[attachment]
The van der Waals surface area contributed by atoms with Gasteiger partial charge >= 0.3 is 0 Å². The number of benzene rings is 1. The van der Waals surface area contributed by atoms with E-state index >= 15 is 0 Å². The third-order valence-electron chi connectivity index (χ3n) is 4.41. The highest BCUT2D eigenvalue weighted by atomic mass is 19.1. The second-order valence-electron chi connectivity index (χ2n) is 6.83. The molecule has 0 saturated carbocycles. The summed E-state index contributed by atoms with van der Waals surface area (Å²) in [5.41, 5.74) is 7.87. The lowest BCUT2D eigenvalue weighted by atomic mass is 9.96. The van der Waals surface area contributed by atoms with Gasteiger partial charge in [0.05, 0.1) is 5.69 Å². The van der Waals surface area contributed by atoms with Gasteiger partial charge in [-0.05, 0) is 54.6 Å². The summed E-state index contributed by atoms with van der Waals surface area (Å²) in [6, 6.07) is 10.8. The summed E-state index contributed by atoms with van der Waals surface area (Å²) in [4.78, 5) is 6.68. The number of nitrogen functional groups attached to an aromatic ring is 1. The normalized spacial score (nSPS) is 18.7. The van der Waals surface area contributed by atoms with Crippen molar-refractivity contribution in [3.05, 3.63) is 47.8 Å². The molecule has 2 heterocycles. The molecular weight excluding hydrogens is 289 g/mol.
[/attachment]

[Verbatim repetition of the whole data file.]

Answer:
The van der Waals surface area contributed by atoms with Gasteiger partial charge >= 0.3 is 0 Å². The number of benzene rings is 1. The van der Waals surface area contributed by atoms with E-state index >= 15 is 0 Å². The third-order valence-electron chi connectivity index (χ3n) is 4.41. The highest BCUT2D eigenvalue weighted by atomic mass is 19.1. The second-order valence-electron chi connectivity index (χ2n) is 6.83. The molecule has 0 saturated carbocycles. The summed E-state index contributed by atoms with van der Waals surface area (Å²) in [5.41, 5.74) is 7.87. The lowest BCUT2D eigenvalue weighted by atomic mass is 9.96. The van der Waals surface area contributed by atoms with Gasteiger partial charge in [0.05, 0.1) is 5.69 Å². The van der Waals surface area contributed by atoms with Gasteiger partial charge in [-0.05, 0) is 54.6 Å². The summed E-state index contributed by atoms with van der Waals surface area (Å²) in [6, 6.07) is 10.8. The summed E-state index contributed by atoms with van der Waals surface area (Å²) in [4.78, 5) is 6.68. The number of nitrogen functional groups attached to an aromatic ring is 1. The normalized spacial score (nSPS) is 18.7. The van der Waals surface area contributed by atoms with Crippen molar-refractivity contribution in [3.05, 3.63) is 47.8 Å². The molecule has 2 heterocycles. The molecular weight excluding hydrogens is 289 g/mol.